If you arrive from a Yellow Fever endemic area, you will have to show proof of immunity on entry to Bali.
Other Health Problems
To be honest, the most common problem you are likely going to have in Bali is Bali Belly, otherwise known as diarrhoea.
There is no vaccine for common diarrhoea but you can help your chances with good hand hygiene and safe food choices. The best treatment is to make sure you don’t get dehydrated. Take electrolytes, mix salt and sugar in water with lemon juice or drink coconut water if you don’t have ‘proper’ electrolyte mix. Seek medical assistance. Kids are especially prone to dehydration so please see a doctor at the first sign, before dehydration becomes serious.
Stay Safe on your Bali Trip with Travel Vaccinations
In order to stay safe, please consult your Travel Health Clinic at least 3 months prior to your departure. Don’t take your health for granted and protect yourself and your family where you can. Thanks to other recent trips, we are already immune to Typhoid and Hep A. Our kids are up to date with their childhood vaccinations and we have even had flu shots.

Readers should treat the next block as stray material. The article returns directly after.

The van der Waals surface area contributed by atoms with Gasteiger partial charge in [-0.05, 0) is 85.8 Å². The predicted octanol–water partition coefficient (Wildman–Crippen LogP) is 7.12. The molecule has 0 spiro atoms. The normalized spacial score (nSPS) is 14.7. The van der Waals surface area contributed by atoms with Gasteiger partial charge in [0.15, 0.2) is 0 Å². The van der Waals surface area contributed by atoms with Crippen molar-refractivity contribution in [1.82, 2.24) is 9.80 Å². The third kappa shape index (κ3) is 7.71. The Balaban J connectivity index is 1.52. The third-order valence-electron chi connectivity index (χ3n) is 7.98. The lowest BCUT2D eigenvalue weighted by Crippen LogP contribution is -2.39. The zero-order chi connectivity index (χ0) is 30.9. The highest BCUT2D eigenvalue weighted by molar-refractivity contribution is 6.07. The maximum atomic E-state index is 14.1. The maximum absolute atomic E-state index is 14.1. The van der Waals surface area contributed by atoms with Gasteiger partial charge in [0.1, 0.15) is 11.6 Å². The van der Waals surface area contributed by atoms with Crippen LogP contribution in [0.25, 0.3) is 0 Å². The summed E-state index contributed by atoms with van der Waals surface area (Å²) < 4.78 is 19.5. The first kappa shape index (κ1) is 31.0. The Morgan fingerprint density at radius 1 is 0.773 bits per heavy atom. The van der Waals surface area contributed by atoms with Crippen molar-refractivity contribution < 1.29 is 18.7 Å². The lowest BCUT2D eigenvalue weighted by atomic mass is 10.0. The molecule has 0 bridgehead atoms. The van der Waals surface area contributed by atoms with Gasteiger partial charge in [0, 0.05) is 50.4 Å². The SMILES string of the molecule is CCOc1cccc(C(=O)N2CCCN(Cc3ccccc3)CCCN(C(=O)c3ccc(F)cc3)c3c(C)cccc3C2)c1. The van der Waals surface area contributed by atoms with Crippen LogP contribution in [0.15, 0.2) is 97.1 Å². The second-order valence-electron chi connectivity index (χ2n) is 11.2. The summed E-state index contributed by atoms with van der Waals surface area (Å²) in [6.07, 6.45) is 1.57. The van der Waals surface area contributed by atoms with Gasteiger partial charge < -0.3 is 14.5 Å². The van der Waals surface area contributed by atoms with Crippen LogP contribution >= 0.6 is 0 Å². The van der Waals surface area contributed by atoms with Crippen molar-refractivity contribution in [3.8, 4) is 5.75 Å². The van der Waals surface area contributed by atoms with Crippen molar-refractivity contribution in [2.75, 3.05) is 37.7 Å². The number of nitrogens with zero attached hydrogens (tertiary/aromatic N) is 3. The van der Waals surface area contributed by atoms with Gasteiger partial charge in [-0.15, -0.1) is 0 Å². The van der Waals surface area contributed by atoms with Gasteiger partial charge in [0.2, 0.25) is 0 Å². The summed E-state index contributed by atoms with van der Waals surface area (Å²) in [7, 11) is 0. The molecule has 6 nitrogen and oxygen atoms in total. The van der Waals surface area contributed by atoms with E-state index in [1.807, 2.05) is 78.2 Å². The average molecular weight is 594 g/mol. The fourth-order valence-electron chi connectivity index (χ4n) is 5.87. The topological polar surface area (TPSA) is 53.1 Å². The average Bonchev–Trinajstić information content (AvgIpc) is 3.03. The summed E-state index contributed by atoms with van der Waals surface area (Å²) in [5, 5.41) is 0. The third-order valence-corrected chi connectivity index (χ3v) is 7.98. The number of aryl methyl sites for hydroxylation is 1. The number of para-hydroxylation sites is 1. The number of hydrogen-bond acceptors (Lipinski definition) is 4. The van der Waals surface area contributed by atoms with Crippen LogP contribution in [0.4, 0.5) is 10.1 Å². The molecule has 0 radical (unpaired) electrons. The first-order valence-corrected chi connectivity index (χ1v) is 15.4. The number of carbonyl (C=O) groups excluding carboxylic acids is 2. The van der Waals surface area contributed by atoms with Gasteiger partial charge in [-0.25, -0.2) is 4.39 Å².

To find out more go visit the Travel Doctor TMVC for up to date health information regarding the country you intend on visiting.
Even if you have had your Travel Vaccinations for Bali, still follow these basic rules:
- Hand hygiene
- Prevention of mosquito bites
- Eating safe food
- Not drinking water out the tap
- Consumption of electrolytes
Ask you taxi driver, housekeeper or concierge for details on the nearest tourist doctor.